Inflation-Hedging Real Estate Opportunities
Hear Rick Romano discuss why today’s inflationary environment can be positive for real estate investors.
As the world recovers and reopens at varying speeds, the real estate industry is transforming and offering new opportunities. While the uncertainty caused by the war in Ukraine and increased rate-hike expectations remain wild cards, the worst of the COVID-19 pandemic has passed.
Higher interest rates are undoubtedly a concern, but there are good reasons that the tightening cycle now underway in the U.S. or the tightening cycles which are expected to commence soon in most major global economies will not last long. Inflation should recede from its four-decade high, although stay elevated for some time given the lingering impact of supply-chain disruptions. Real estate is well positioned to perform well against this challenging macro backdrop.
Real estate’s recent performance in a turbulent economy suggests the industry is well positioned to weather whatever comes next—recession or no recession. Data from the first half of 2022 are holding up well—even in Europe, which is absorbing a direct impact from the war. However, real estate data typically lag other economic data as a result of such factors as fixed-term lease contracts, index linking, and infrequent valuation cycles.
Rising Rates: After the global financial crisis, real estate investment trusts (REITs) restructured their debt to strengthen their balance sheets and operating efficiencies. Today, REITs tend to have long-term fixed rate debt, which have largely been locked in at low levels. Additionally, net operating income margins have risen sharply and are now back near pre-pandemic levels. This has reduced their leverage ratios, meaning REITs should be minimally impacted by rising interest rates.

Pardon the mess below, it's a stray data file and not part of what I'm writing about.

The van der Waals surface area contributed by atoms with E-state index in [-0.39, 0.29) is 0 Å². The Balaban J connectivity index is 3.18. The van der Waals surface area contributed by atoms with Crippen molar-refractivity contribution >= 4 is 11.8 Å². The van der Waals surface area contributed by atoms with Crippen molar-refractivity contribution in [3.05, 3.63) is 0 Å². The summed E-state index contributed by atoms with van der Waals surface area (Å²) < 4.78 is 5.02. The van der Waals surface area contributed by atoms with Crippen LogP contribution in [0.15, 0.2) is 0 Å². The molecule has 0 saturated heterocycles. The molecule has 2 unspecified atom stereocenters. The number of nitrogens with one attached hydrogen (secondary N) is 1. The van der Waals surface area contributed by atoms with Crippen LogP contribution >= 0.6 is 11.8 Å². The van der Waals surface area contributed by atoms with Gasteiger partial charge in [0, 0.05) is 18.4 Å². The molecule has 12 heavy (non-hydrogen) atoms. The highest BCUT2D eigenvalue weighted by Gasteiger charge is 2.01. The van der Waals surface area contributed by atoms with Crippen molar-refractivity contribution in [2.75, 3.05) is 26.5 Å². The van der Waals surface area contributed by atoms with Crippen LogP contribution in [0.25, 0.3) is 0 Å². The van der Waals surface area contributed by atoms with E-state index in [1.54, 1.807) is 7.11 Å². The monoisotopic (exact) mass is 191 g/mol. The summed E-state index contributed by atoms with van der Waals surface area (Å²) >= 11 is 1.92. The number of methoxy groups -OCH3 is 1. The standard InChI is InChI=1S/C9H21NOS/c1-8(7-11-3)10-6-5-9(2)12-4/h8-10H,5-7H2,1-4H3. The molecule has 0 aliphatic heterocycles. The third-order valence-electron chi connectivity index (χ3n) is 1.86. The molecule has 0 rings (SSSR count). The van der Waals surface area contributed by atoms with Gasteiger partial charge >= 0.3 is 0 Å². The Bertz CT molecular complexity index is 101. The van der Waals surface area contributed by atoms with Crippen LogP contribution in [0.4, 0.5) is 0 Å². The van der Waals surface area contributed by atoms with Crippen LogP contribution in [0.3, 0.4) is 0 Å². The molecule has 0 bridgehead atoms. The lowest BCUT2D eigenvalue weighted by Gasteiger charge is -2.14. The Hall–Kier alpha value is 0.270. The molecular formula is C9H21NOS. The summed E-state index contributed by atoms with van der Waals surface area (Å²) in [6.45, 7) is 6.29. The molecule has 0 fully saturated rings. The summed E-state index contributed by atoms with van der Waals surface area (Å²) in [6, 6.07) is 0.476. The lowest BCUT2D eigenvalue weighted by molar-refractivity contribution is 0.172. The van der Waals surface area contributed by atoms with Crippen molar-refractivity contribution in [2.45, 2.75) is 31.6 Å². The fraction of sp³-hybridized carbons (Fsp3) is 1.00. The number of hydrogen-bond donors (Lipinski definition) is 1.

Reflation: Historically, real estate has demonstrated strong correlation with inflation, particularly in assets with short-lease duration and strong operating leverage. Shorter-lease-duration assets tend to appreciate the most when reflation takes hold, particularly those seeing strong demand, which allows lease holders to pass expenses along to their tenants. Residential properties, which offer inflation protection, are poised to benefit from reflation as improving cost controls and supply/demand imbalances should lead to above-Consumer Price Index operating income growth. Other sectors, such as self-storage and data centers, have little exposure to wage inflation.
Reopening: As the U.S. has largely reopened from the pandemic, U.S. real estate markets have seen a robust recovery from pandemic lows. Using the U.S. as a proxy for international real estate markets, hard-hit sectors should recover as business operations return to normal as economies around the world fully reopen. While many regions are currently trading at significant discounts, we expect share prices to bounce back strongly in consumer industries and travel, particularly in lodging and urban real estate. Because COVID-19 vaccinations are progressing at varying speeds across the world, this trend will likely continue for months, if not years.
Recalibration: Technology has enabled some REITs to take advantage of their scale and operating history to incorporate vast volumes of data into various aspects of their business. What will follow is a period of consolidation as some REITs acquire small to midsized trusts to realize value through efficiency gains.
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